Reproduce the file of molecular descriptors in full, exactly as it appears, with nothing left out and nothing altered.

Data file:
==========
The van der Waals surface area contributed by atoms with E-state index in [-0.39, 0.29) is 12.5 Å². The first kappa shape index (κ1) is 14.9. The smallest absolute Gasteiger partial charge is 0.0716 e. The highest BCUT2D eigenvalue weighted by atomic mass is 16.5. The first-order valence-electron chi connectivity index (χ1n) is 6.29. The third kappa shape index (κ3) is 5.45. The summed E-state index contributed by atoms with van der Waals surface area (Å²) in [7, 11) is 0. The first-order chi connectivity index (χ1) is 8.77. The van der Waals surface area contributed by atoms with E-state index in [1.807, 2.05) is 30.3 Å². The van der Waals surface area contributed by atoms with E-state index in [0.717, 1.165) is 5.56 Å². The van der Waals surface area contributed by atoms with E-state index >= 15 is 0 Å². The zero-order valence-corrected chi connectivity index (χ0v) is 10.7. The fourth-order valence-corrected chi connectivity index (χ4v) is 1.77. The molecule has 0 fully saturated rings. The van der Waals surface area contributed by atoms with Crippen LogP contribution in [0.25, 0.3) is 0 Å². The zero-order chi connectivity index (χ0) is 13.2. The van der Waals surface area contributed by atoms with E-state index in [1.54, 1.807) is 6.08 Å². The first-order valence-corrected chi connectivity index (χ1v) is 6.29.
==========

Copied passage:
The van der Waals surface area contributed by atoms with E-state index in [-0.39, 0.29) is 12.5 Å². The first kappa shape index (κ1) is 14.9. The smallest absolute Gasteiger partial charge is 0.0716 e. The highest BCUT2D eigenvalue weighted by atomic mass is 16.5. The first-order valence-electron chi connectivity index (χ1n) is 6.29. The third kappa shape index (κ3) is 5.45. The summed E-state index contributed by atoms with van der Waals surface area (Å²) in [7, 11) is 0. The first-order chi connectivity index (χ1) is 8.77. The van der Waals surface area contributed by atoms with E-state index in [1.807, 2.05) is 30.3 Å². The van der Waals surface area contributed by atoms with E-state index in [0.717, 1.165) is 5.56 Å². The van der Waals surface area contributed by atoms with E-state index >= 15 is 0 Å². The zero-order valence-corrected chi connectivity index (χ0v) is 10.7. The fourth-order valence-corrected chi connectivity index (χ4v) is 1.77. The molecule has 0 fully saturated rings. The van der Waals surface area contributed by atoms with Crippen LogP contribution in [0.25, 0.3) is 0 Å². The zero-order chi connectivity index (χ0) is 13.2. The van der Waals surface area contributed by atoms with E-state index in [1.54, 1.807) is 6.08 Å². The first-order valence-corrected chi connectivity index (χ1v) is 6.29.